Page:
U.S. Supreme Court Vacates Young v. UPS Finding that UPS Failed to Accommodate Lifting Restrictions of Pregnant Worker
The U.S. Supreme Court revived Peggy Young’s pregnancy discrimination claim against UPS by vacating a Fourth Circuit decision today by a 6-3 vote. Young worked as an air driver for UPS, which required her to lift up to 70 pounds. After she became pregnant, Young’s doctor determined that she should not lift more than 20 pounds. Consequently, UPS informed Young that, given her lifting restrictions, she could not work as an air driver. Although UPS offered light-duty assignments to some categories of workers pursuant to its collective bargaining agreement, Young’s pregnancy-based restriction did not fall into those approved categories, so UPS denied her requested light-duty accommodation.
Young argued that by denying her a temporary assignment, UPS violated the Pregnancy Discrimination Act (“PDA”), because the PDA mandates that pregnant workers shall be treated the same for all employment-related purposes. UPS countered that it treated Young the same as other similarly-situated employees. The Supreme Court found neither parties’ interpretation of the Act persuasive.
The District Court and Fourth Circuit both agreed that Young could not show that “similarly situated employees outside the protected class received more favorable treatment than Young” and entered or affirmed summary judgment in favor of UPS. The Supreme Court disagreed that there is no genuine issue of material fact.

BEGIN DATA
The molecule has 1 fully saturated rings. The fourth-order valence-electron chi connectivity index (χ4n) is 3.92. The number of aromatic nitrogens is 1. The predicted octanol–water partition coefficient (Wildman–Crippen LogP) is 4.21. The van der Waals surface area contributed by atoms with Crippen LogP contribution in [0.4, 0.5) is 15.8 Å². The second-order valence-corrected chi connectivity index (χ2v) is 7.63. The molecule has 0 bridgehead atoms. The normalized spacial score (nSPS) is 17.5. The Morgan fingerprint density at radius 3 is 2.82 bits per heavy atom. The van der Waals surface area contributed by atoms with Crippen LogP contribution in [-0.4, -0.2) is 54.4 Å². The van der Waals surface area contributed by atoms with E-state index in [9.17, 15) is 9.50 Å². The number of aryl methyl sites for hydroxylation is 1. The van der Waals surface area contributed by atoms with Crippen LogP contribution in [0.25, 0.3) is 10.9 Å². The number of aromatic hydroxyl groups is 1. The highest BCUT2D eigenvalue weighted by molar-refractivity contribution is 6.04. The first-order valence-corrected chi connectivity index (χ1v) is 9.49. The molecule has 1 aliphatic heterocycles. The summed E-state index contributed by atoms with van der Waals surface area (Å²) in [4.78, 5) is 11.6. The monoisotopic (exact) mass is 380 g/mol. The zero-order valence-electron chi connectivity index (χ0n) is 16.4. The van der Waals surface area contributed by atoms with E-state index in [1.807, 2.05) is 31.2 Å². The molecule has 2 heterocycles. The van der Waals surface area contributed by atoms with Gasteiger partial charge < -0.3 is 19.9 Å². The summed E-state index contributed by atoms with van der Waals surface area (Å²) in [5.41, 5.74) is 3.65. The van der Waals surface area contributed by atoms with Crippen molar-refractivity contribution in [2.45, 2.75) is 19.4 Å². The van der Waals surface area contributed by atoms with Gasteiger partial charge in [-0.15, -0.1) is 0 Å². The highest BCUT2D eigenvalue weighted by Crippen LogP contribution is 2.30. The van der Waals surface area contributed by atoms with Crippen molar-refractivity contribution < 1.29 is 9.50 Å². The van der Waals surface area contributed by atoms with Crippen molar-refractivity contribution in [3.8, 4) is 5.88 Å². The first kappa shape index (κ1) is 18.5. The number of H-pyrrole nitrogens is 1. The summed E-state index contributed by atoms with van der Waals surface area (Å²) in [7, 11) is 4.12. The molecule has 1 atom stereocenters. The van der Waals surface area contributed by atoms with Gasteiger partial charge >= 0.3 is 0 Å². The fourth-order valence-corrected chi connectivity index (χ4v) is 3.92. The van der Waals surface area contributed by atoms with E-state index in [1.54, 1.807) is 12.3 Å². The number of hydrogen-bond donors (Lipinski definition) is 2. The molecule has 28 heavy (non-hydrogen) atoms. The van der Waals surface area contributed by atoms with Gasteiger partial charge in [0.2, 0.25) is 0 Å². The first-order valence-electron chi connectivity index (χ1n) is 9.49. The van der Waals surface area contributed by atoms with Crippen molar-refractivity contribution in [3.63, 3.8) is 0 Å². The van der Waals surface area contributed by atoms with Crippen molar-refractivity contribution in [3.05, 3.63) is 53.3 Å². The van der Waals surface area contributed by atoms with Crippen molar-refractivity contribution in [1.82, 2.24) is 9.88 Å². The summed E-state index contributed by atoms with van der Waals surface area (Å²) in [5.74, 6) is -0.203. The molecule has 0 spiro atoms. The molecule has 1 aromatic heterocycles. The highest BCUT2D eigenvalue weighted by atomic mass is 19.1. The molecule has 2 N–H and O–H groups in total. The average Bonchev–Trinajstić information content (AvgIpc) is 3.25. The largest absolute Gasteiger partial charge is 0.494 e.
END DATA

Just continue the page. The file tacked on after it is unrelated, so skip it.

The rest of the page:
“Viewing the record in the light most favorable to Young, there is a genuine dispute as to whether UPS provided more favorable treatment to at least some employees whose situation cannot reasonably be distinguished from Young’s.”
The Court also noted that Young introduced evidence that UPS had three separate accommodation policies, which when taken together, arguably significantly burdened pregnant women. The Supreme Court vacated and remanded the case to the Fourth Circuit, because it did not consider the combined effects of UPS’ policies nor did it consider the strength of UPS’ justifications for each. The Court ended its opinion asking, “why, when the employer accommodated so many, could it not accommodate pregnant women as well?
Although employers’ obligations under the PDA remain unclear, employers should consider revising their light duty policies to ensure pregnant individuals are included.